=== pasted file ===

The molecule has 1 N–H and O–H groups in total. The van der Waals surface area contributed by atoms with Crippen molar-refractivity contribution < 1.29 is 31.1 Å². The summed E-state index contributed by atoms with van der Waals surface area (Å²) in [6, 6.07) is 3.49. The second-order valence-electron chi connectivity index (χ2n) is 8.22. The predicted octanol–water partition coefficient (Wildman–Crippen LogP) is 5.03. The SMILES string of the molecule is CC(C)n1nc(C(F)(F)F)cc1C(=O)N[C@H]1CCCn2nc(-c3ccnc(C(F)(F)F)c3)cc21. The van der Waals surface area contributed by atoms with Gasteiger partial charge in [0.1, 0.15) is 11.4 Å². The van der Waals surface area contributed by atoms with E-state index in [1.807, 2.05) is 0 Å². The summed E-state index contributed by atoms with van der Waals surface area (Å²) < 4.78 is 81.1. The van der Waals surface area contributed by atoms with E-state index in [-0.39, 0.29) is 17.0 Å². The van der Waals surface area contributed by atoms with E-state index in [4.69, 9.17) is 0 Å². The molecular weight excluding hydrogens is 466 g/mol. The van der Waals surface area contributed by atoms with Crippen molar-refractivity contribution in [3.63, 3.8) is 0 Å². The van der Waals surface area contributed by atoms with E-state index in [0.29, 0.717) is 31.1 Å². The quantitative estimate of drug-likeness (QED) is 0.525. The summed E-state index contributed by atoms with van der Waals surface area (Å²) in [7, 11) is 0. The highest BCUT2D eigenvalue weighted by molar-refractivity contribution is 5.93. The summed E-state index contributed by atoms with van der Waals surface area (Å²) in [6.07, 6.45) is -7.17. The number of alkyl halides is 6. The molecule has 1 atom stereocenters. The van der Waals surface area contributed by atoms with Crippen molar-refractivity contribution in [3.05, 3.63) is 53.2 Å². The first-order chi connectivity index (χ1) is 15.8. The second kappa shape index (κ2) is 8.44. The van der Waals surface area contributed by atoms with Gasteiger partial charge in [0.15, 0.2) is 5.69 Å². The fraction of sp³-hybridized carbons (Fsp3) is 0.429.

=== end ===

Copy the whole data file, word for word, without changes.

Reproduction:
The molecule has 1 N–H and O–H groups in total. The van der Waals surface area contributed by atoms with Crippen molar-refractivity contribution < 1.29 is 31.1 Å². The summed E-state index contributed by atoms with van der Waals surface area (Å²) in [6, 6.07) is 3.49. The second-order valence-electron chi connectivity index (χ2n) is 8.22. The predicted octanol–water partition coefficient (Wildman–Crippen LogP) is 5.03. The SMILES string of the molecule is CC(C)n1nc(C(F)(F)F)cc1C(=O)N[C@H]1CCCn2nc(-c3ccnc(C(F)(F)F)c3)cc21. The van der Waals surface area contributed by atoms with Gasteiger partial charge in [0.1, 0.15) is 11.4 Å². The van der Waals surface area contributed by atoms with E-state index in [1.807, 2.05) is 0 Å². The summed E-state index contributed by atoms with van der Waals surface area (Å²) < 4.78 is 81.1. The van der Waals surface area contributed by atoms with E-state index in [-0.39, 0.29) is 17.0 Å². The van der Waals surface area contributed by atoms with E-state index in [4.69, 9.17) is 0 Å². The molecular weight excluding hydrogens is 466 g/mol. The van der Waals surface area contributed by atoms with Crippen molar-refractivity contribution in [3.63, 3.8) is 0 Å². The van der Waals surface area contributed by atoms with E-state index in [0.29, 0.717) is 31.1 Å². The quantitative estimate of drug-likeness (QED) is 0.525. The summed E-state index contributed by atoms with van der Waals surface area (Å²) in [7, 11) is 0. The highest BCUT2D eigenvalue weighted by molar-refractivity contribution is 5.93. The summed E-state index contributed by atoms with van der Waals surface area (Å²) in [6.07, 6.45) is -7.17. The number of alkyl halides is 6. The molecule has 1 atom stereocenters. The van der Waals surface area contributed by atoms with Crippen molar-refractivity contribution in [3.05, 3.63) is 53.2 Å². The first-order chi connectivity index (χ1) is 15.8. The second kappa shape index (κ2) is 8.44. The van der Waals surface area contributed by atoms with Gasteiger partial charge in [0.15, 0.2) is 5.69 Å². The fraction of sp³-hybridized carbons (Fsp3) is 0.429.